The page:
Yes selfies can be used to detect heart diseases. According to the new study published in the European Heart Journal, it is possible to use a deep learning computer algorithm to detect coronary artery disease (CAD) by analyzing four photographs of a person’s face. Though this needs to be studied further and needs to be tested on large no of people from different ethnic backgrounds, the researchers say that it can be used as a tool that could identify heart diseases in people. That sounds interesting because sending selfies to the doctor is both cheaper and time-saving.
Selfies can be used to detect heart diseases in human beings.
“To our knowledge, this is the first work demonstrating that artificial intelligence can be used to analyse faces to detect heart disease. It is a step towards the development of a deep learning-based tool that could be used to assess the risk of heart disease, either in outpatient clinics or by means of patients taking ‘selfies’ to perform their own screening. This could guide further diagnostic testing or a clinical visit,” said Professor Zhe Zheng, who led the research. He continued: “Our ultimate goal is to develop a self-reported application for high-risk communities to assess heart disease risk in advance of visiting a clinic. This could be a cheap, simple and effective of identifying patients who need further investigation. However, the algorithm requires further refinement and external validation in other populations and ethnicities.”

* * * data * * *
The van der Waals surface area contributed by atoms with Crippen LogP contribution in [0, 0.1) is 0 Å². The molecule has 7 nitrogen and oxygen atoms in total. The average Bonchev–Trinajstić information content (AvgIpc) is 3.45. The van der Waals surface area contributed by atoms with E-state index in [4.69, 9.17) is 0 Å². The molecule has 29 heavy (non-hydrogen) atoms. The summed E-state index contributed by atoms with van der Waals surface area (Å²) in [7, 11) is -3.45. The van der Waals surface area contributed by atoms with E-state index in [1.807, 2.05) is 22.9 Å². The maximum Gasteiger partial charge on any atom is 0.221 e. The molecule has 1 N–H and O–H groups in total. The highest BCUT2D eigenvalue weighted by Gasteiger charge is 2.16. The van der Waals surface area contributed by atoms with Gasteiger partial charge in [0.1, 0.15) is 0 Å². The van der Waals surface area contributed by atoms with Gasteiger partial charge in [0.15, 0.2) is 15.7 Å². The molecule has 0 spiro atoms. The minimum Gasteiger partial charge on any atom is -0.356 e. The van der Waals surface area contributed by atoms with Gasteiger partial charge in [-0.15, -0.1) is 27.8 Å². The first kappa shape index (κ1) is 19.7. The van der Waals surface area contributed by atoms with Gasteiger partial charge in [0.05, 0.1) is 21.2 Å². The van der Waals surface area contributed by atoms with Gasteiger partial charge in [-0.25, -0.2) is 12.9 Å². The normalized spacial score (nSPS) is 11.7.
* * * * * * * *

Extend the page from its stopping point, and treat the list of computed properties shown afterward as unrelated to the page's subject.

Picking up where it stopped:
Professor Ji said: “The algorithm had moderate performance, and additional clinical information did not improve its performance, which means it could be used easily to predict potential heart disease based on facial photos alone. The cheek, forehead and nose contributed more information to the algorithm than other facial areas. However, we need to improve the specificity as a false positive rate of as much as 46 per cent may cause anxiety and inconvenience to patients, as well as potentially overloading clinics with patients requiring unnecessary tests.”
They continue: “Using selfies as a screening method can enable a simple yet efficient way to filter the general population towards more comprehensive clinical evaluation. Such an approach can also be highly relevant to regions of the globe that are underfunded and have weak screening programmes for cardiovascular disease. A selection process that can be done as easily as taking a selfie will allow for a stratified flow of people that are fed into healthcare systems for first-line diagnostic testing with CCTA. Indeed, the ‘high risk’ individuals could have a CCTA, which would allow reliable risk stratification with the use of the new, AI-powered methodologies for CCTA image analysis.”
Further, they added that it can raise some ethical questions about, “
misuse of information for discriminatory purposes. Unwanted dissemination of sensitive health record data, that can easily be extracted from a facial photo, renders technologies such as that discussed here a significant threat to personal data protection, potentially affecting insurance options. Such fears have already been expressed over misuse of genetic data, and should be extensively revisited regarding the use of AI in medicine.”
The authors of the research paper agree on this point. Professor Zheng said: “Ethical issues in developing and applying these novel technologies is of key importance. We believe that future research on clinical tools should pay attention to the privacy, insurance and other social implications to ensure that the tool is used only for medical purposes.”